Nabothian cyst

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Nabothian cyst
Ovula nabothi.jpg
Nabothian cyst
Classification and external resources
Specialtyobstetrics gynecology
ICD-10N88.8
ICD-9-CM616.0
DiseasesDB32596
MedlinePlus001514

A nabothian cyst (or nabothian follicle)[1] is a mucus-filled cyst on the surface of the cervix. They are most often caused when stratified squamous epithelium of the ectocervix (toward the vagina) grows over the simple columnar epithelium of the endocervix (toward the uterus). This tissue growth can block the cervical crypts (subdermal pockets usually 2–10 mm in diameter), trapping cervical mucus inside the crypts.

Presentation[edit]

Nabothian cysts appear most often as firm bumps on the cervix's surface. A woman may notice the cyst when inserting a diaphragm or cervical cap, or when checking the cervix as part of fertility awareness.[2][unreliable medical source?] A health care provider may notice the cysts during a pelvic exam.

Prognosis, treatment, and associated conditions[edit]

Color MRI showing Nabothian cyst as small blue circle in cervical region.

Nabothian cysts usually require no treatment and frequently resolve on their own.[3] Very rarely a cyst may be so large that it prevents a clinician from performing a pap smear, in which case the clinician may puncture the cyst with a needle and drain it.[3] If a cyst has an unusual appearance, a colposcopy will be performed to rule out other diagnoses.[3] If the blood vessels are short, comma-like or corkscrew-shaped and bleed on contact, then the cyst may be a very rare mucin-producing carcinoma of the cervix.[3] Magnetic resonance imaging is used to distinguish cancer from the typical nabothian cyst.[3] Cryotherapy has been used to treat nabothian cysts but is rarely necessary.[3] If nabothian cysts occur with chronic cervicitis (inflammation of the cervix) then the underlying cause of the inflammation must be treated.[4]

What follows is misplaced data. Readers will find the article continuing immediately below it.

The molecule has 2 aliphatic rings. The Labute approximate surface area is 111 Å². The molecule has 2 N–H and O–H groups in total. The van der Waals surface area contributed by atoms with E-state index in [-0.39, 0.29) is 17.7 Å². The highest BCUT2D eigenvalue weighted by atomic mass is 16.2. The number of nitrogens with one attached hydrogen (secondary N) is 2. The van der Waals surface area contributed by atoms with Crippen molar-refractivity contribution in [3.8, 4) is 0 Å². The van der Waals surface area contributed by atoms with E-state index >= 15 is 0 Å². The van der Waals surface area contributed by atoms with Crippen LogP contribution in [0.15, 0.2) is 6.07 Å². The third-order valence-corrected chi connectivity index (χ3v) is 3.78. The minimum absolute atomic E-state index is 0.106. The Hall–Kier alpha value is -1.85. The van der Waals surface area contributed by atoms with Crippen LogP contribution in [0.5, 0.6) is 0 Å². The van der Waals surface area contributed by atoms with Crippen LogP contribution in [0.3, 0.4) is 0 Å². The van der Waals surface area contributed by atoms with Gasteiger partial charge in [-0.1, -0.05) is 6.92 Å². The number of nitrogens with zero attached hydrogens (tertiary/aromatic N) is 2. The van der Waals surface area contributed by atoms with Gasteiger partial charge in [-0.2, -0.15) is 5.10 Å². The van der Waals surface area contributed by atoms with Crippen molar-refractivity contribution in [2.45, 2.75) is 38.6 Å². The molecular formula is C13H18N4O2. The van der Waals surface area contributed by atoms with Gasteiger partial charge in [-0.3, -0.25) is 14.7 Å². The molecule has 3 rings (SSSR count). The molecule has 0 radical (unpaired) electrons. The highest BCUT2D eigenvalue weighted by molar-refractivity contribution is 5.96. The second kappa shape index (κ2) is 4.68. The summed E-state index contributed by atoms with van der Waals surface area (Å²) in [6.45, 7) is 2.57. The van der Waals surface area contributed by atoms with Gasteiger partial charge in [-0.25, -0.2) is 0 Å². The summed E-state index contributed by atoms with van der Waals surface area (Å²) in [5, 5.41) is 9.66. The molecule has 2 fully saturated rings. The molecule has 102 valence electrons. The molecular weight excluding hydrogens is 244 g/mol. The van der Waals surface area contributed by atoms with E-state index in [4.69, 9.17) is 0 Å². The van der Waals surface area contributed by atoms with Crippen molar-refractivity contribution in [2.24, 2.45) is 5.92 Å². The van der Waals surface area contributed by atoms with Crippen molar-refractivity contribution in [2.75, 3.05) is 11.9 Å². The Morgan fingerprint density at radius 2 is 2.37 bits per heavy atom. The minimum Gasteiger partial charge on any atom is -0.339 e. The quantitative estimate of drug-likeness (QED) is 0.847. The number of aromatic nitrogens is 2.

Eponym[edit]

Nabothian cysts are also known as nabothian follicles, mucinous retention cysts, or epithelial inclusion cysts. They are named after German anatomist Martin Naboth (1675-1721), who wrote about them in a 1707 treatise titled De sterilitate mulierum. However, they were earlier described by French surgeon Guillaume Desnoues (1650-1735).[5][better source needed] Since it is a derived term, nabothian is not spelled with a capital first letter.

See also[edit]

References[edit]

  1. ^ "Dorlands Medical Dictionary:nabothian follicles".
  2. ^ Weschler, Toni (2002). Taking Charge of Your Fertility (Revised ed.). New York: HarperCollins. pp. 227–228, 330. ISBN 0-06-093764-5.
  3. ^ a b c d e f Women's gynecologic health. Schuiling, Kerri Durnell., Likis, Frances E. Sudbury, Mass.: Jones and Bartlett. 2006. p. 570. ISBN 0763747173. OCLC 57731391.
  4. ^ Adam., Ostrzenski, (2002). Gynecology : integrating conventional, complementary, and natural alternative therapy. Philadelphia: Lippincott Williams & Wilkins. p. 235. ISBN 0781727618. OCLC 47013933.
  5. ^ "Nabothian Cysts". Who Named It?. 2007. Retrieved 2007-06-22.

External links[edit]